While the embroideries above are colorful and uplifting and are meant to help earn a living, it is interesting to witness the striking difference when the craft is undertaken for activism or self-expression. Guatemala endured a civil war that lasted 36 years and ended in 1996. This war deeply effected the Maya population of the highlands, specifically the area of El Quiche where half of the massacres took place and were now poverty is the highest in the country. Foundations for Education was instrumental in developing yet another project which resulted in a completely different type of embroidery that is more sparse and often combines line images and text .  30 Maya women expressed their personal experience on the civil war in Guatemala. Romelia says,

“My thoughts were to help the Maya women earn some money through the making of embroideries. The women decided that they wanted to express their feelings about the war… Scholarship students interviewed the women about their embroideries and the final result is this book that was put together with love for these courageous women.”

A page from the book

The book, in English and Spanish, is called Threads Breaking the Silence and is $15 US plus postage.

It conveys the history of the people in the Quiche highlands, followed by portraits, interviews, first person accounts, and pictures of embroideries created by the women. If offers a frank account of the women’s experience of the war and allows the women’s voice to come through.

Image credit: top and last two – Laura Bucci, others – Romelia Gonzales


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About the Author

Way back since her twenties, Laura Bucci sensed that all things fine arts had an important place in the world. Her own fine art experience began with foundations studies followed by photography at the Emily Carr College of Art & Design and then at the Nova Scotia College of Art & Design where she graduated in 92. Then in 2005 knitting and crocheting were all the rage and Laura decided to give it a try and taught herself to knit, crochet, and felt. Consequently she started making bags that were knitted first and then felted. In 2008 she began experimenting with fabric. This is where she is at right now, creating pleasing small works that are also functional. She finds pleasure in the tactile quality of her medium and in achieving pleasant proportions with colour and texture. Laura draws her inspiration from her contemporaries -- artists and craft artists that have re-defined the handmade movement, and that openly blog about their journey in the world of handmade.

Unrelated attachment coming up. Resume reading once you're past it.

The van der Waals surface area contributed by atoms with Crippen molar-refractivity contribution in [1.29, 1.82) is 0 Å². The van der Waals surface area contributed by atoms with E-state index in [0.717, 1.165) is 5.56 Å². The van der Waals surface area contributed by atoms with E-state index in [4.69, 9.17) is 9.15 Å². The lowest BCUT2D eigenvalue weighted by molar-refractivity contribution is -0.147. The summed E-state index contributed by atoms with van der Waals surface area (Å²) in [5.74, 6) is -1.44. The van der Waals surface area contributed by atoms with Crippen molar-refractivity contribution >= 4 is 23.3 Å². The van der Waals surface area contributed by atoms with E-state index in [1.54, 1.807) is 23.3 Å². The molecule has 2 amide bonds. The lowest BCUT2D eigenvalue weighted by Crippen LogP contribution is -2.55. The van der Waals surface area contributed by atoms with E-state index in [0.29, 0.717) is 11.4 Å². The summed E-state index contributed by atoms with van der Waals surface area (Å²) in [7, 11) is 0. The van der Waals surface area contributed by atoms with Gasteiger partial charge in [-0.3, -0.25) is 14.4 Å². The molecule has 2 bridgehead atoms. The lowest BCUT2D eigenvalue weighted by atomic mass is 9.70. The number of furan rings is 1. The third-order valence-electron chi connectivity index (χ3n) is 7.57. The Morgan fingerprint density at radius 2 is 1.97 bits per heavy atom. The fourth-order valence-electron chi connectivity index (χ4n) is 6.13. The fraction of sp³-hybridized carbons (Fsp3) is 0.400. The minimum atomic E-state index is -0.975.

7 Responses to Mayan Women Share Culture through Embroideries

  1. Luisa says:

    Thank you for a great informative article.
    It really gives me an understanding about the
    the Mayan women and the processes of their innate handcrafts, weaving and embroidery. The article also brings to my awarness all aspects about the Mayan culture and their handcrafts that otherwise, I would not think about.

  2. Luisa says:

    Thank you for a great informative article.
    It really gives me an understanding about the
    the Mayan women and the processes of their innate handcrafts, weaving and embroidery. The article also brings to my awarness all aspects about the Mayan culture and their handcrafts that otherwise, I would not think about.

  3. Luisa says:

    Thank you for a great informative article.
    It really gives me an understanding about the
    the Mayan women and the processes of their innate handcrafts, weaving and embroidery. The article also brings to my awarness all aspects about the Mayan culture and their handcrafts that otherwise, I would not think about.

  4. Laura Bucci says:

    Hi Luisa, glad to hear you found the article informative. Thanks for reading.

  5. Laura Bucci says:

    Hi Luisa, glad to hear you found the article informative. Thanks for reading.

  6. Laura Bucci says:

    Hi Luisa, glad to hear you found the article informative. Thanks for reading.

  7. The women create folkloric embroideries of their daily lives and depict images such as harvesting the fields, feasts, and children playing to name just a few. Their embroideries, which can be used as wall hangings or cushion covers lean quite heavily on the stitch, which they tend to use the way a painter uses paint on canvas.